Pollinator Gardens: Creating A Pollinator Garden

Image by Duncan Harris

By Nikki Phipps
(Author of The Bulb-o-licious Garden)

You don’t need a lot of space to start a pollinator garden; in fact, with only a few pots of flowers, you can attract beneficial creatures such as bees and butterflies to the area.

How to Create a Pollinator Garden

Pollinators thrive on flower nectar and pollen. Designate a section of the landscape strictly for a pollinator garden filled with a multitude of grasses, trees, shrubs and wildflowers. Seek out a site that receives at least six hours of sun each day. If your space is limited, consider growing the pollinator garden plants in containers filled with rich, well-drained soil.


Be sure to provide water sources for the pollinators. For instance, many pollinators, such as butterflies, like to gather at and sip water from shallow pools, mud puddles or birdbaths.

Research pollinator species native to your area and find out what plants and habitat elements these creatures need to thrive and reproduce. Use as many native plants as possible. Native plants are well suited to meet the needs of native pollinator species. In fact, many of these creatures are actually dependent on them. Whether using native or non-native plants, you should choose from a wide range of flower shapes and sizes to suit the feeding preferences of a variety of pollinators.

Since pollinators have different needs during different life cycle stages, maintaining diversity will make the pollinator garden more appealing. For example, the greater variety of plants you have the more pollinators the garden will attract. Diverse plantings are also more likely to attract beneficial insects and birds, as opposed to harmful pests.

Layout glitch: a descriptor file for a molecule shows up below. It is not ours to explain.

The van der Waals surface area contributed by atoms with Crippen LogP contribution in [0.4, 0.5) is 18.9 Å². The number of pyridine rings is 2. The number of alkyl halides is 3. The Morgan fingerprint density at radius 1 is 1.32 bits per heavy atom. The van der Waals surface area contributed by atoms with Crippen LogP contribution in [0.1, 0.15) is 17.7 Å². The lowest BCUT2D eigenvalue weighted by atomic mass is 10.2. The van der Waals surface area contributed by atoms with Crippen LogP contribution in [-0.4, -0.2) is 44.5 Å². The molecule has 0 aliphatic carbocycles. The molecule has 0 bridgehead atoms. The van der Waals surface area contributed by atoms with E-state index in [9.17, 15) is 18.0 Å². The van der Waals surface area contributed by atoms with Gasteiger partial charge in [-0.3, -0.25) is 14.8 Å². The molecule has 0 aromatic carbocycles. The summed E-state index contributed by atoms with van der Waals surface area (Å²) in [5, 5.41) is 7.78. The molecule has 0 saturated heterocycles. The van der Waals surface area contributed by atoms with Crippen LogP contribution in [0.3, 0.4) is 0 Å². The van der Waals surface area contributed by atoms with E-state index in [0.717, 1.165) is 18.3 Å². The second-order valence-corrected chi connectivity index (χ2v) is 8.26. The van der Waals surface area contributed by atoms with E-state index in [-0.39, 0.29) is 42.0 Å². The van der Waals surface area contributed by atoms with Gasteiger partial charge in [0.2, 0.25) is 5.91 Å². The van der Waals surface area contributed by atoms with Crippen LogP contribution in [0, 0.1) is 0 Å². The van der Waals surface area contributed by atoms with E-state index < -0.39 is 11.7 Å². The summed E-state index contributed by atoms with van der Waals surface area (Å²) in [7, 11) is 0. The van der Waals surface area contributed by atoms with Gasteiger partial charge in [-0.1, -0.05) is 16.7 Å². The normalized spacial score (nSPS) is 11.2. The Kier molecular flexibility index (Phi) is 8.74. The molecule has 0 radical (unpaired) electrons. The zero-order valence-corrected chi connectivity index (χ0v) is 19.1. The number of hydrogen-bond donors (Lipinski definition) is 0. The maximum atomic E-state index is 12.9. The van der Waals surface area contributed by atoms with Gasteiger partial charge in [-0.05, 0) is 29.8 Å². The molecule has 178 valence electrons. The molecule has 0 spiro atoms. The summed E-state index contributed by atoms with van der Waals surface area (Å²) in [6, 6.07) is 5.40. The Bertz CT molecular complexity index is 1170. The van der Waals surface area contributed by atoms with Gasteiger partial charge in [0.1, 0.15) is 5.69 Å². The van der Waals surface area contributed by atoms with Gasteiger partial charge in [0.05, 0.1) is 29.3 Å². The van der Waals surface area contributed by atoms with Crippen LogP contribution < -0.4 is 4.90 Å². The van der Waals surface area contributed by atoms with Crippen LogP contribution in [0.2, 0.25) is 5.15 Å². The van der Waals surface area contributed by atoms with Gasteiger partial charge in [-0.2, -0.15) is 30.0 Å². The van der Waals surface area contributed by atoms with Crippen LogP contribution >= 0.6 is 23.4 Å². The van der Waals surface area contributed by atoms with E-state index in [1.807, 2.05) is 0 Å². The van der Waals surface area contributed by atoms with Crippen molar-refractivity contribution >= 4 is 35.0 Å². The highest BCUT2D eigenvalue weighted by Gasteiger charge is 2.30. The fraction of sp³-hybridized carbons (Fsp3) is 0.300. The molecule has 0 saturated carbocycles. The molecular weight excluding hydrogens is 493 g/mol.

Include flowers that bloom throughout the seasons in order to accommodate different preferences, as well as to provide pollen and nectar sources throughout different life cycle stages. For instance, provide those that offer both food sources and shelter from early spring throughout winter.

Appeal to the needs of pollinators through color, fragrance and flower form. The color of a flower often signals these creatures to stop by. For example, butterflies are attracted to red, orange and yellow while hummingbirds prefer red, fuchsia and purple. Fragrant flowers signal many pollinators, including those that only come out at night, such as moths and bats.

The shape of a flower is also important for pollination. For instance, butterflies need to land before feeding and usually prefer flat, open flowers. Tubular flowers help lure pollinators with long beaks and tongues, such as hummingbirds.

Keep the pollinators safe by providing and building nesting structures that welcome them into the pollinator garden. Never use pesticides or herbicides of any kind in or around the pollinator garden. Even organic pesticides can be potentially harmful to pollinators and herbicides can actually wipe out some of the most important food plants for pollinators.

Plants and wildlife go hand in hand. Plants benefit from attracting pollinators to their flowers. Pollinators benefit from the food resources of plants, and pollination is an essential part of a healthy ecosystem. Without it, most plants could not produce fruit or set seed. If it were not for the flowers and pollinators, you would not be able to enjoy the fruits of their labor.

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